Children’s bath shampoo

This just in: probable carcinogens found in children’s bath products. Like, a lot of them. More info at The Washington Post and the Campaign for Safe Cosmetics.

Those of you who never, ever thought you’d see a reference to cosmetics on my blog may now laugh uproariously.

But then, let’s get serious about reducing our exposure to many of these cancer-causing chemicals, ‘k?

Crossposted at Review Planet.

5 Responses to Children’s bath shampoo

  1. kgirl says:

    I’ve pretty much stopped buying any cosmetics at the drug store, and always check w/ http://www.ewg.org before buying any product that goes on, or in my family.

  2. Susie says:

    I try not to be alarmist about such things – but I guess it just makes me mad that we, as the consumers, need to be so hyper-vigilant about the products we buy. We just assume that if we can buy it, it is safe. It also makes me angry that the products that are all natural and probably safest, are so much more expensive making this level of careful consuming fairly exclusive to higher income brackets.

  3. Susan K says:

    It is really quite simple. Don’t eat, don’t drink, don’t bathe, don’t breathe. Then you will be fine.

    Other than the most egregious stuff, I’ve tried to just give up worrying about all this too much. You’ll drive yourself nuts. There is just no way to avoid it all.

    And for those who say “natural”, I would just like to remind people that arsenic is natural. That word does not necessarily mean safe.

  4. robbinlynn says:

    I am all for safer products.

    ALL. FOR. IT.

    However, as a life scientist, and someone who has worked many years in the food and drug industry as well as doing primary research, I also know that it is maddeningly hard to sort out what is and what is not in the great scheme of things significant – even for me, and I am a bonafide PROFESSIONAL. I know that probably 75% of what is out there bombarding the public is unnecessarily alarmist. And yes – “natural” is not always “safer”. Any drug, herb, or home remedy that works can also make you sick.

    I know that there is a lot that we don’t know. But I also know that, despite everything you read about our bombardment with toxins, we, by and large, live longer and healthier lives than our grandparents and our parents. And that the #1 killers are still, overwhelmingly, lifestyle oriented, and I don’t mean our choice of cosmetic products. I mean our over-consumption and our under-activity. Bad for our life span. Bad for our environment. Bad for our mental health.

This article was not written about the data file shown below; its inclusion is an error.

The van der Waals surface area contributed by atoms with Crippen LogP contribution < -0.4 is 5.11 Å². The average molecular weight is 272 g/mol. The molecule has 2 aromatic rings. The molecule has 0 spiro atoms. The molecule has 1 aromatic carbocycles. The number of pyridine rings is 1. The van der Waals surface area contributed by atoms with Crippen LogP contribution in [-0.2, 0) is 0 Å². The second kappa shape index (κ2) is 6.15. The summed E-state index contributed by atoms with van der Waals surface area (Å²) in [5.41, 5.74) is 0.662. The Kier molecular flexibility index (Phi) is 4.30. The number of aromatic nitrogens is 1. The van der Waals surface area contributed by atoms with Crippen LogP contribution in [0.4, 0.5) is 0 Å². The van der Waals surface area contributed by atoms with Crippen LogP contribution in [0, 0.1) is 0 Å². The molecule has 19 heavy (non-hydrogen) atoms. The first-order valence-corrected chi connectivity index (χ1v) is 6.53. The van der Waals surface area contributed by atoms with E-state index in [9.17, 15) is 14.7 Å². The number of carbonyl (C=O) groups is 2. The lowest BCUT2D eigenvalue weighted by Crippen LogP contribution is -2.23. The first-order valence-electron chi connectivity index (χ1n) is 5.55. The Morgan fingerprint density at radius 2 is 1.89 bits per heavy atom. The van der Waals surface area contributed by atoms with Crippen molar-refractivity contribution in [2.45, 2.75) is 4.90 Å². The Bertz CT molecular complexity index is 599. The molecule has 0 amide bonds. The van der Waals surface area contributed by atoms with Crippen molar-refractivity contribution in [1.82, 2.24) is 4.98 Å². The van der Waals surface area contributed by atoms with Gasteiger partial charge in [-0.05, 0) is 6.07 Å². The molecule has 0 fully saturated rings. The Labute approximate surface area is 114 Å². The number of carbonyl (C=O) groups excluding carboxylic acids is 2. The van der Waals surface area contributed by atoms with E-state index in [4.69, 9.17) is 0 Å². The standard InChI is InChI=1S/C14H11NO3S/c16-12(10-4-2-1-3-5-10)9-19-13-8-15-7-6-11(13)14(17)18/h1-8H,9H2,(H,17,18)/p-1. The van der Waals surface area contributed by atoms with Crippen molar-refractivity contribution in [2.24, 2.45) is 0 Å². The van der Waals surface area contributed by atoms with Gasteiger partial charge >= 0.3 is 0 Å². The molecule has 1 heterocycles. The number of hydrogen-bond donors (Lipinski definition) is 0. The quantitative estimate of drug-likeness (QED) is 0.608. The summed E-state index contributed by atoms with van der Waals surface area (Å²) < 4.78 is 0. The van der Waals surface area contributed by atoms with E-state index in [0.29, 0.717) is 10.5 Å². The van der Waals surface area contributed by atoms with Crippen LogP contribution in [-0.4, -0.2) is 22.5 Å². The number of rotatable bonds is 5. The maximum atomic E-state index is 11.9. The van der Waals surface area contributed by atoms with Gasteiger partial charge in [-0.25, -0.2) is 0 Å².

I always get concerned because when the general public gets over-cautious, it can lead to some equally unsustainable choices (bottled water being my favorite pet peeve).

    I guess I tell people to use common sense. Bubble bath as an occasional treat – fine. Bubble bath every day – not necessary and a waste of money (and I like me a bubble bath, even though I KNOW they are unnecessary). Shampoo? Body Wash? Use less. Water it down. Most people need to use far less than half of what they do. People totally miss the “reduce” part of the equations. They look for substitutes that are 100% safe, so they can keep consuming at the same level. Everything you do is a risk-benefit analysis. There will never, never, be 100% safety.

    Truthfully – I think plastic storage containers are a far bigger risk to your health than your shampoo, but people don’t blink when they use them. I never heat in plastic. There’s my comfort level.

    I just don’t want things that are comparatively low risk to act as strawmen to keep us from making the changes that really are putting our lives and our planet in danger.

  5. marty says:

    Thanks for the links, Su. I always check here before I buy a new skin product – especially for baby.

    http://www.cosmeticsdatabase.com/index.php?nothanks=1

    I don’t think it’s alarmist to want to buy the safest products possible for our children. Nor do I think it’s too much to ask for a g’vt that regulates so many things to make sure that companies such as the most putrid J&J (who you already know I hate) to make products without ingredients that are less than safe. It’s ridiculous.

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